History and Status of Native Americans in Librarianship.
THIS ARTICLE WILL PROVIDE AN OVERVIEW of the development of tribal libraries, the events which have affected them, and their status today. Issues of recruiting and retaining Native American/Alaska Natives within the profession are discussed with suggestions for successful strategies.
The relationship between Native Americans and librarianship is fundamentally different from that of other ethnic groups. Native Americans are unique in that their tribal governments have a formal relationship with the U. S. government set forth in the Constitution, in treaties, statutes, and court decisions. No other minority or ethnic group in this country has this mutual interdependence with the nation's government. Interaction between federally recognized tribes and the federal government is that of a government-to-government relationship and, by treaty, the United States agreed to provide certain benefits to tribal groups, including health, education, and general welfare (Patterson, 1995). While this status would seem to prove an advantage for those endeavoring to provide library services on Indian reservations or for Native Americans who want to pursue an education in librarianship, that has not been the case.
The passage of the Indian Self-Determination and Education Assistance Act in the mid 1970s enabled tribes to contract with the Bureau of Indian Affairs to manage their own affairs and has some positive effect on library development on reservations. In 1994, Congress passed the Tribal Self-Governance Act which enabled tribes to negotiate annual funding agreements that allow them to have greater involvement in program management and operation (Patterson, 1997). Tribes can now plan and set priorities for themselves and, in many instances, having a library is high on their list. Libraries, however, must compete for scarce funds with roads, utilities, and other basic services on reservations. Where libraries do exist, most are staffed by non-degreed personnel who often have little or no training in operating a library. Even in instances where there are professional librarians available, tribes generally cannot afford to pay adequate salaries to attract qualified personnel; thus large segments of native people on reservations are without adequate library services.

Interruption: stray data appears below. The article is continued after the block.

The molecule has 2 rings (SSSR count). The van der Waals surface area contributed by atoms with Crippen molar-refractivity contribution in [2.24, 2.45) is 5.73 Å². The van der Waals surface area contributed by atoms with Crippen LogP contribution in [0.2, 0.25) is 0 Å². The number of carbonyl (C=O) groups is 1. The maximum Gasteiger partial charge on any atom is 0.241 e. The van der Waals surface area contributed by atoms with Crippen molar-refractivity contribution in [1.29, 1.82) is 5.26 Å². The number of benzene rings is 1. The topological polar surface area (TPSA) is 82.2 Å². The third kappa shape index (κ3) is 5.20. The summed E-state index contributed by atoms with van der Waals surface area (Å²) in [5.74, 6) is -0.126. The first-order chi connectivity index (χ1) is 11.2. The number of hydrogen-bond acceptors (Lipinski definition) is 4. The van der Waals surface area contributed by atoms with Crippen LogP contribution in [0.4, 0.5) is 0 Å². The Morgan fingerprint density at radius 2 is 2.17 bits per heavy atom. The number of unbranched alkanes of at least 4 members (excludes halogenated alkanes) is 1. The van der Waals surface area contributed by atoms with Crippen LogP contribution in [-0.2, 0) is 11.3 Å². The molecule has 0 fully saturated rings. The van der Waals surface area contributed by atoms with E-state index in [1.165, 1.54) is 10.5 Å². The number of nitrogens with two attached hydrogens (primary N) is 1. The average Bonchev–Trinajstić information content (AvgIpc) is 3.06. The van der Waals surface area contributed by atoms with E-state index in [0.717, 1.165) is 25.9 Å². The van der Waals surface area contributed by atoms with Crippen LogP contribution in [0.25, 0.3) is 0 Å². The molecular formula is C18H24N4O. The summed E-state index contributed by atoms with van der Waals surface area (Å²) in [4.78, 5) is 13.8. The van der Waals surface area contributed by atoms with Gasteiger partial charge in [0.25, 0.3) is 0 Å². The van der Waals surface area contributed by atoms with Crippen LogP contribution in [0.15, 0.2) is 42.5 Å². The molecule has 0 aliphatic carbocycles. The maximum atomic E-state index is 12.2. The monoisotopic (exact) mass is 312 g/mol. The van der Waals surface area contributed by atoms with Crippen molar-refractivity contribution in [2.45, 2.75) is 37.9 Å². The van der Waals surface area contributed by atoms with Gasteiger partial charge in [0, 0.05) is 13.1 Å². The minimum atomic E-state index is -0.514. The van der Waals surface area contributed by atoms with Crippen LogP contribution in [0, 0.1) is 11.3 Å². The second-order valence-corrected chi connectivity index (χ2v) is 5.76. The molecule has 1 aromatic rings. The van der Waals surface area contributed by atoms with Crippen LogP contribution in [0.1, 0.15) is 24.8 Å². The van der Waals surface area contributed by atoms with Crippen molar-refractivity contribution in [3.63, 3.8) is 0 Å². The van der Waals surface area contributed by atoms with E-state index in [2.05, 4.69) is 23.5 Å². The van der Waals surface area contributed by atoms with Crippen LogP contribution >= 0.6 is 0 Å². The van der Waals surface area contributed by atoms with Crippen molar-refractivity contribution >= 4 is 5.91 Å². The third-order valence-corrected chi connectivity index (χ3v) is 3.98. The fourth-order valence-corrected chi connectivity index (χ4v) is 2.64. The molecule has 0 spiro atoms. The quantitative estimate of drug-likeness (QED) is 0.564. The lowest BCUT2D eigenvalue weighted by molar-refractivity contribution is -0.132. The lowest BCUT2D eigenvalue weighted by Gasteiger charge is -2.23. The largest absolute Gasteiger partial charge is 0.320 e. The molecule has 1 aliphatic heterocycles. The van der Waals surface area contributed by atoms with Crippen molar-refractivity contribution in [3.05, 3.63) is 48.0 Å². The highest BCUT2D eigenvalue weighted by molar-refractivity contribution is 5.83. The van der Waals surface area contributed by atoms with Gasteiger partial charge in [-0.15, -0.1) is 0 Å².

Approximately one-half of the estimated 2 million Native American/ Alaska Native populations live on reservations. According to 1990 census figures, almost one-half of these are living on the ten largest reservations and trust lands located in the Western part of the country (U.S. Bureau of the Census, 1992). In the past, many of the people living on reservations were without libraries and almost none of them envisioned librarianship as a career. In the latter part of this century, this has begun to change. This article will discuss how these two aspects, Native Americans in librarianship and tribal libraries, have developed in recent years.
NATIVE AMERICAN LIBRARIANS
The history of Native Americans in librarianship is really a history of tribal libraries. The two are inescapably interwoven. A search of the literature finds that scant attention has been paid to Native Americans in librarianship and not much more devoted to tribal libraries. Perhaps this is not a reflection of a lack of interest but rather that information on both of these subjects is not easily obtained. Tribal librarians are often not in the mainstream of the profession, and tribal libraries are just as often stand alone operations with no ties to state library agencies or other library, systems. Therefore, much of what is known about these libraries comes from the few articles published in library journals, reports, and other narrative and anecdotal accounts.